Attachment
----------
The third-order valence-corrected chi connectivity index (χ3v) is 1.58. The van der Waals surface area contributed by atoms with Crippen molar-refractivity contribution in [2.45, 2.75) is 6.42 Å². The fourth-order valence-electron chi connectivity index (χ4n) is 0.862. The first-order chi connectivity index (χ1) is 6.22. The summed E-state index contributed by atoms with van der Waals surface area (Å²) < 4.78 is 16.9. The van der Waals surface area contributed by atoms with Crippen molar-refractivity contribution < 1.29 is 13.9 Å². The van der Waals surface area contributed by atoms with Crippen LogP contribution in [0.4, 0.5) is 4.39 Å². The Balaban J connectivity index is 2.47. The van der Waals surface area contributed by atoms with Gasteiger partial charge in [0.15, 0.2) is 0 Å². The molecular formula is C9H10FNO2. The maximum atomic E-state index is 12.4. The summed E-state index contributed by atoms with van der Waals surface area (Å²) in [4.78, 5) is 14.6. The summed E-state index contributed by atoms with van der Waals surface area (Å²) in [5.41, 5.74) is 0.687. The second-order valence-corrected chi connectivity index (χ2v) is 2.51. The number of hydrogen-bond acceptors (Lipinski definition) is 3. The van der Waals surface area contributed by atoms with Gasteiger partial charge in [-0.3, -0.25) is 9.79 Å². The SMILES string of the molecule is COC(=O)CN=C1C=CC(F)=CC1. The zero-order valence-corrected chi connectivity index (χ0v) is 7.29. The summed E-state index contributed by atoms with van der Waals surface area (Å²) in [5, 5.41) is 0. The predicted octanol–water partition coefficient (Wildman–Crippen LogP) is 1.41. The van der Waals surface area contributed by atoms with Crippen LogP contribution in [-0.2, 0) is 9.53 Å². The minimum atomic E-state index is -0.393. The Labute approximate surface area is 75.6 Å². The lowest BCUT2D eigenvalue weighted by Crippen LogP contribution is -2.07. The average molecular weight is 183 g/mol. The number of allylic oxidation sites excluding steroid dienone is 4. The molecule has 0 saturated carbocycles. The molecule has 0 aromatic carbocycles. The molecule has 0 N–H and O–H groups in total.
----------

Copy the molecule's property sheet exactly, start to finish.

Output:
The third-order valence-corrected chi connectivity index (χ3v) is 1.58. The van der Waals surface area contributed by atoms with Crippen molar-refractivity contribution in [2.45, 2.75) is 6.42 Å². The fourth-order valence-electron chi connectivity index (χ4n) is 0.862. The first-order chi connectivity index (χ1) is 6.22. The summed E-state index contributed by atoms with van der Waals surface area (Å²) < 4.78 is 16.9. The van der Waals surface area contributed by atoms with Crippen molar-refractivity contribution < 1.29 is 13.9 Å². The van der Waals surface area contributed by atoms with Crippen LogP contribution in [0.4, 0.5) is 4.39 Å². The Balaban J connectivity index is 2.47. The van der Waals surface area contributed by atoms with Gasteiger partial charge in [0.15, 0.2) is 0 Å². The molecular formula is C9H10FNO2. The maximum atomic E-state index is 12.4. The summed E-state index contributed by atoms with van der Waals surface area (Å²) in [4.78, 5) is 14.6. The summed E-state index contributed by atoms with van der Waals surface area (Å²) in [5.41, 5.74) is 0.687. The second-order valence-corrected chi connectivity index (χ2v) is 2.51. The number of hydrogen-bond acceptors (Lipinski definition) is 3. The van der Waals surface area contributed by atoms with Gasteiger partial charge in [-0.3, -0.25) is 9.79 Å². The SMILES string of the molecule is COC(=O)CN=C1C=CC(F)=CC1. The zero-order valence-corrected chi connectivity index (χ0v) is 7.29. The summed E-state index contributed by atoms with van der Waals surface area (Å²) in [5, 5.41) is 0. The predicted octanol–water partition coefficient (Wildman–Crippen LogP) is 1.41. The van der Waals surface area contributed by atoms with Crippen LogP contribution in [-0.2, 0) is 9.53 Å². The minimum atomic E-state index is -0.393. The Labute approximate surface area is 75.6 Å². The lowest BCUT2D eigenvalue weighted by Crippen LogP contribution is -2.07. The average molecular weight is 183 g/mol. The number of allylic oxidation sites excluding steroid dienone is 4. The molecule has 0 saturated carbocycles. The molecule has 0 aromatic carbocycles. The molecule has 0 N–H and O–H groups in total.